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Letter from Vincent van Gogh to Theo van Gogh
Nuenen, c. 24 January 1884
Relevant paintings:


"Church in Nuenen with one figure," Vincent van Gogh
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"Weaver facing right," Vincent van Gogh
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"Weaver facing right, one window," Vincent van Gogh
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"Weaver with baby in chair," Vincent van Gogh
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Dear Theo,

I was glad to get your letter of today, and the enclosure, and thank you very much for both.

It seems to me that up to now Mother's recovery is very satisfactory in general. And that there is less and less immediate danger, and that it is more and more reduced to a question of time.

Nevertheless - Mother will certainly not be quite the same after the fracture is healed. I believe that the effect on her, and the unavoidable countereffect on Father, will be that it will prove to have pushed them a long way into old age.

Under the circumstances I was glad to be at home, and as the present accident has pushed some questions (in which I differ from Father and Mother) entirely into the background, we get on pretty well; and the result may be that I shall stay more and longer at Nuenen than I thought possible at first. As a matter of course I shall be able to lend a helping hand, especially later on when Mother will have to be moved more often, etc.

Since the panic of the first days has calmed down a little, I can do my work pretty regularly.

Every day I am busy painting studies of the weavers here, which I think are technically better than the painted studies done in Drenthe, which I sent you.

Those subjects of the looms, with their rather complicated machinery with a little figure sitting in the middle, will also lend themselves to pen drawings, I think, and I will make some, according to the hint you gave me in your letter.

Before the accident happened, I had settled with Father that I should have free board and lodging here for some time, so that I might use your money to pay off some bills at the beginning of the year. And the money you sent on New Year's Day and about the middle of January was lying ready for that. But as I gave it to Father when the accident happened, this time it will be those colour bill's turn. The more so because Father has had a windfall, as Uncle Stricker sent him 100 guilders, which I think very kind of Uncle S.

So, as far as the money goes, I have not profited from being here.

And I am firmly resolved to carry on the work vigorously.

After about a year Father will feel more keenly the financial difficulties which Mother's accident cannot fail to bring in its train. Therefore, in the meantime let's try to do something with my work. After all, Father and Mother personally will be secure for life, Father's pension being equal to his present salary. But, brother, the poor sisters - without capital at a time in our society when the inclination to marry a penniless girl is not great - for them life might remain dark and dreary - and their normal development frustrated.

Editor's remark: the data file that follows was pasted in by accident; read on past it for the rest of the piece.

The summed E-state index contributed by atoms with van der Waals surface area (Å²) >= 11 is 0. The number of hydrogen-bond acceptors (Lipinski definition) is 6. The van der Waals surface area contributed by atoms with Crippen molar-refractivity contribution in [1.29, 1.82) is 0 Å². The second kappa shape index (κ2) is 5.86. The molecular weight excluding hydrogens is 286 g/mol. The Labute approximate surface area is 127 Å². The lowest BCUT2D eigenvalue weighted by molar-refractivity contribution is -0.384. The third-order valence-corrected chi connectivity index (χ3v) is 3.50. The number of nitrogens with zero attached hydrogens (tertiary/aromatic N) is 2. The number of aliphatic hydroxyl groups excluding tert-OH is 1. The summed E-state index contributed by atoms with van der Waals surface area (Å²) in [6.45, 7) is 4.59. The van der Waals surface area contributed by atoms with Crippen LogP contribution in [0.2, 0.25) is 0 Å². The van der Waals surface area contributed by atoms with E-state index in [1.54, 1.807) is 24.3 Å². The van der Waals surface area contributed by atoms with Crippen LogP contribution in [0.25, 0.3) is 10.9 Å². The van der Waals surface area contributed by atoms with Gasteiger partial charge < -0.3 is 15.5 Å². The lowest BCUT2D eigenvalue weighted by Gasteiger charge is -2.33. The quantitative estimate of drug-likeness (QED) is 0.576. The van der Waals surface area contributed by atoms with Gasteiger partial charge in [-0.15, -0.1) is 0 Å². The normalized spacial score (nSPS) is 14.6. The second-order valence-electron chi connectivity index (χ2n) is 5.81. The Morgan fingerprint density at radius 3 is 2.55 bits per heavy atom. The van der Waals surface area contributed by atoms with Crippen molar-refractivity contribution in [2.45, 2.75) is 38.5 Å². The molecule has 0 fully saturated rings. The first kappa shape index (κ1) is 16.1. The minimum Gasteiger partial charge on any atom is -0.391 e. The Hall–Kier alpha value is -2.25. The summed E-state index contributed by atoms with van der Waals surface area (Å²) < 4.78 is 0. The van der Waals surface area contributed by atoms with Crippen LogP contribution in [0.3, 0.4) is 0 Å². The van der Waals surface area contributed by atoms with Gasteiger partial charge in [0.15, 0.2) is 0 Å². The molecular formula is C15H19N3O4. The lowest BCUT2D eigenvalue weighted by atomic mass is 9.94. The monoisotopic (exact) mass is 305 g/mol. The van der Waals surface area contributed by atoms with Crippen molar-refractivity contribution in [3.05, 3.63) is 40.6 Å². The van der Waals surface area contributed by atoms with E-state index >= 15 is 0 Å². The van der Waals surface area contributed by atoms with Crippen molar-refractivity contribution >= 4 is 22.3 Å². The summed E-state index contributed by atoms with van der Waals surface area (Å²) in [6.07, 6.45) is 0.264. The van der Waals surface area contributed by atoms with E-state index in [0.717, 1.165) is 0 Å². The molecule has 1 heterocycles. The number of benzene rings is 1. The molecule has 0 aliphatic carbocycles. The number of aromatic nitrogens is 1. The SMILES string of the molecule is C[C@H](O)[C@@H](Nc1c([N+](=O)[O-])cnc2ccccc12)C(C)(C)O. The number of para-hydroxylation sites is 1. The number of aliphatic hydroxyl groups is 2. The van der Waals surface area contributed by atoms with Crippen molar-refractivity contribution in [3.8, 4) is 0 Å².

But let's not anticipate things.

It is difficult to say in advance how the constant lying still in bed will influence Mother's health.

All precautions we can take to prevent bedsores are, of course, of the greatest importance. We have made a kind of stretcher to move Mother if necessary, but at present the less it happens the better. The most important thing is for her to lie quietly.

Taking her difficult situation into consideration, I am glad to say Mother's spirits are very even and bright. And she is amused by trifles. The other day I painted for her a little church with the hedge and the trees (like this).

You will easily understand that I love the scenery here. When you come, I shall take you into the cottages of the weavers. The figures of the weavers, and the women who wind the yarn, will certainly strike you.

The last study I made is the figure of a man sitting at the loom, the figure apart, the bust and hands.

I am painting a loom of old, greenish, browned oak, in which the date 1730 is cut. Near that loom, in front of a little window which looks out on a green plot, there is a baby chair, and a baby sits in it, looking for hours at the shuttle flying to and fro.

I have painted that thing exactly as it was in reality, the loom with the little weaver, the little window and the baby chair in the miserable little room with the loam floor.

Please write me some more details about the Manet exhibition; tell me which of his pictures are there. I have always found Manet's work very original. Do you know that article of Zola's on Manet? I am sorry to have seen so very few of his pictures. I should especially like to see his figures of nude women. I do not think it exaggerated that some people, for instance Zola, rave about him, though I, for my part, do not think he can be reckoned among the very first of this century. But his is a talent which certainly has its raison d'être, and that is a great thing in itself. The article which Zola wrote about him is published in the volume Mes Haines. For my part, I cannot agree with Zola's conclusions, as if Manet were a man who opens a new future to modern ideas of art; I consider Millet, not Manet, to be that essentially modern painter who opened a new horizon to many. Goodbye. With a handshake in thought,

Yours sincerely, Vincent

Love from all. Write to Mother a little more often, letters are such a distraction.


At this time, Vincent was 30 year old
Source:
Vincent van Gogh. Letter to Theo van Gogh. Written c. 24 January 1884 in Nuenen. Translated by Mrs. Johanna van Gogh-Bonger, edited by Robert Harrison, number 355.
URL: http://webexhibits.org/vangogh/letter/14/355.htm.

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